One of Dany's greatest moments was when, as her khalasar marched into the city of Meereen, the city's Great Masters were prepared for her arrival by nailing 163 slave children up on posts, pointing the way to the city. Her men tried to hide the sight from Dany but she told them that she would see them all...she would remember them. And when she took over Meereen, she kept her memory in tact and had 163 great masters nailed in similar fashion. Isn't that the coolest? She is vile but for a good reason. :)

Sidenote: I told CJ that I wanted to rename her Daeneyrs Targaryen. She didn't like that idea. I still do.

Jaime, surprisingly, is actually a good man. Unbelievable that I would say that as I wanted Catelyn Stark to kill him so badly in A Clash of Kings. Instead, she let him go, to trade him for her daughters held hostage in Kings Landing, Sansa and Arya.  But reading through his eyes and thoughts, I learned that he indeed, as sick as it may be, loved Cersei truly. He wanted to marry her and show the world how much he loved her. He loves his brother, the Imp (Tyrion) and has disdain for his father, for trying to make Jaime be the man _he_ wants, not what Jaime wants to be.

He is escorted by Brienne of Tarth, a member of Lord Renly's Rainbow Guard who flees with Lady Catelyn when Lord Renly is murdered. The adventures, and the bonding, that Jaime and Brienne encounter are amazing. In the end, Jaime loses his good swords hand to Vargo Hoat; returns to King's Landing and becomes Lord Commander of the Kingsguard.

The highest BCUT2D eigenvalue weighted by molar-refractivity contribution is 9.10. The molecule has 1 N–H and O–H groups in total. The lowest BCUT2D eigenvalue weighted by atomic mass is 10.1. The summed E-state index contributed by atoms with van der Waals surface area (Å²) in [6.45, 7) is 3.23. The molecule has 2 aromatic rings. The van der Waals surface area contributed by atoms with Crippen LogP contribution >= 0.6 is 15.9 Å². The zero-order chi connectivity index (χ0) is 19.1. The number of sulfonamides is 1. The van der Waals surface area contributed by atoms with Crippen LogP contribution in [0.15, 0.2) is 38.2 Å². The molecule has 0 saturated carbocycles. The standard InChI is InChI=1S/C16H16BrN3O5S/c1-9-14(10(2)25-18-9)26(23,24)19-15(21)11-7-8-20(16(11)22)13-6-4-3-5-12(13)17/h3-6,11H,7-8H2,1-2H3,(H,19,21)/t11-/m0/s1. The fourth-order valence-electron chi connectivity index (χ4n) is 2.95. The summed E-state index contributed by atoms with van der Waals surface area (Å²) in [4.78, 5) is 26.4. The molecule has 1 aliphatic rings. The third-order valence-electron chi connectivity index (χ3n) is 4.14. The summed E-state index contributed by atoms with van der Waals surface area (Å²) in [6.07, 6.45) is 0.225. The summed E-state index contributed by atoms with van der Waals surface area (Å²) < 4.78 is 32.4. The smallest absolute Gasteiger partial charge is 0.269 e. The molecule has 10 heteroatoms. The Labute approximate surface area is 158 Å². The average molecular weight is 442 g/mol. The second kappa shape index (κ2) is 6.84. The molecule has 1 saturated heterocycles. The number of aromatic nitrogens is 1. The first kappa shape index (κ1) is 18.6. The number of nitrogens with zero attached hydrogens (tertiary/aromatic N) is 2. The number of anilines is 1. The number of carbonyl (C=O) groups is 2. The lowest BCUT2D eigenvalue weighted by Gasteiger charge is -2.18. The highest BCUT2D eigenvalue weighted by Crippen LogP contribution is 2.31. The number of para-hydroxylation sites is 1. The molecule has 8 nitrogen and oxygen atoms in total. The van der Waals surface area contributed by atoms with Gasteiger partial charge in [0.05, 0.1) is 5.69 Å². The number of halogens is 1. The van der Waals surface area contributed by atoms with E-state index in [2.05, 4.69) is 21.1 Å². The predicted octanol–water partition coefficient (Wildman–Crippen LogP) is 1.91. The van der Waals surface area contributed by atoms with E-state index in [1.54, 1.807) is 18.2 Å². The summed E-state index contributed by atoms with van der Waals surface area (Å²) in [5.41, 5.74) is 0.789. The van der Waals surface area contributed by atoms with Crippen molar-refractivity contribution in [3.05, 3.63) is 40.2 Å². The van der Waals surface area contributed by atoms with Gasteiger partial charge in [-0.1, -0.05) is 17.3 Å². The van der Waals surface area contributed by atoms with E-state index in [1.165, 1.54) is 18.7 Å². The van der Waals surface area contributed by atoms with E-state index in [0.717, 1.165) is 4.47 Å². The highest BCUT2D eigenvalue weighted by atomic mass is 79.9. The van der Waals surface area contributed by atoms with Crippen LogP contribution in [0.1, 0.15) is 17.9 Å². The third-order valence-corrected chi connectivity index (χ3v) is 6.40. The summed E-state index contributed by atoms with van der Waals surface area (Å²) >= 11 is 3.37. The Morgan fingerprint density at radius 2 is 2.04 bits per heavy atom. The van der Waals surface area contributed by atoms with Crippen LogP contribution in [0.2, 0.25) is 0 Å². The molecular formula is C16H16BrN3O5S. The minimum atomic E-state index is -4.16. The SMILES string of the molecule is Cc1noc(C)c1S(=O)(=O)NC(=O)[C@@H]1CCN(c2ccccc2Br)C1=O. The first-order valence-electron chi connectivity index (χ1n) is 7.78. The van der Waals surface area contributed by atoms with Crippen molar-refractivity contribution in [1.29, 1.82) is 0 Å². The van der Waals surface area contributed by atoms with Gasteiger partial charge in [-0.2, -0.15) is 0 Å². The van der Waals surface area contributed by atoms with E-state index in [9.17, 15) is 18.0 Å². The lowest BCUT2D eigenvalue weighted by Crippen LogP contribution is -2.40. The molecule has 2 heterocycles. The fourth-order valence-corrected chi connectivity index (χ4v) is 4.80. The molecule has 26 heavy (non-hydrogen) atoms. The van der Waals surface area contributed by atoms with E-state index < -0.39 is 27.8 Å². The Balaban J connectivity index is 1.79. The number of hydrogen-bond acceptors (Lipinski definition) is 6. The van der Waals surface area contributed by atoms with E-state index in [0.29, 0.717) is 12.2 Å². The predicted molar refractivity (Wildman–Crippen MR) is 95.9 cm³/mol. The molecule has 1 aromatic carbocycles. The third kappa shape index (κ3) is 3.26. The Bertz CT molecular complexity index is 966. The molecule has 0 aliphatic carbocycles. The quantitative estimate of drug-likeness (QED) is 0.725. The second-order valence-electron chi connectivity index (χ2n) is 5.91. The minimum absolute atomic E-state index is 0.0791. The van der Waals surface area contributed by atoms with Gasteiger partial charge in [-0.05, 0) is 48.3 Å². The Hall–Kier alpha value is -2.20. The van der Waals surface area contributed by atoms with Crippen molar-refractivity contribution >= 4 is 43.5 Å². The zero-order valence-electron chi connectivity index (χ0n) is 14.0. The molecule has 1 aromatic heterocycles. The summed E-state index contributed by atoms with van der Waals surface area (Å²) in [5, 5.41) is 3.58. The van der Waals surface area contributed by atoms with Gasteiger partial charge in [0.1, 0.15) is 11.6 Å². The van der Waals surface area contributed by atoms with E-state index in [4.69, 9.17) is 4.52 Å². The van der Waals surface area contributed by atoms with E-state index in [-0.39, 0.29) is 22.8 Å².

Where to end the summary? There's too much. But there are many deaths. The most shocking for me is at the wedding of Edmure Tully (Catelyn Stark's brother) and Roslin Frey (Walder Frey's daughter; the Freys are Tully bannermen). It was obvious that something was up. Robb Stark was promised to marry one of Walder Frey's daughters but instead, married Lady Jeyne during one of his battles. This was a humiliation for Walder Frey but instead, he claimed he would take Edmure Tully to marry his Roslin as a supposed 'truce' to Robb's broken oath. So Robb, Lady Catelyn, and Edmure Tully (amongst others) galloped to the Twins, where the Frey's reside. The wedding was cast and during the wedding feast, the most amazing blindside took place: archers took aim and started killing Robb Stark's men. Robb is hit as well and Lady Catelyn takes one of Walder Frey's grandson, a "fool" (one who is not right in the head, and thus, is dressed like a fool) and threatens to kill him if he (Walder) does not let her son go free. Walder laughs and Robb is KILLED. OH MY GOD. Then Catelyn slashes the throat of the young grandson, as promised. And then...SHE IS KILLED. It was an incredible scene. I had to read it three or four times. I think I would go back to that, to reread it again. I just couldn't believe what had happened. And as much as Catelyn was irritating the shit out of me, I never thought she would die and it shocked me through and through.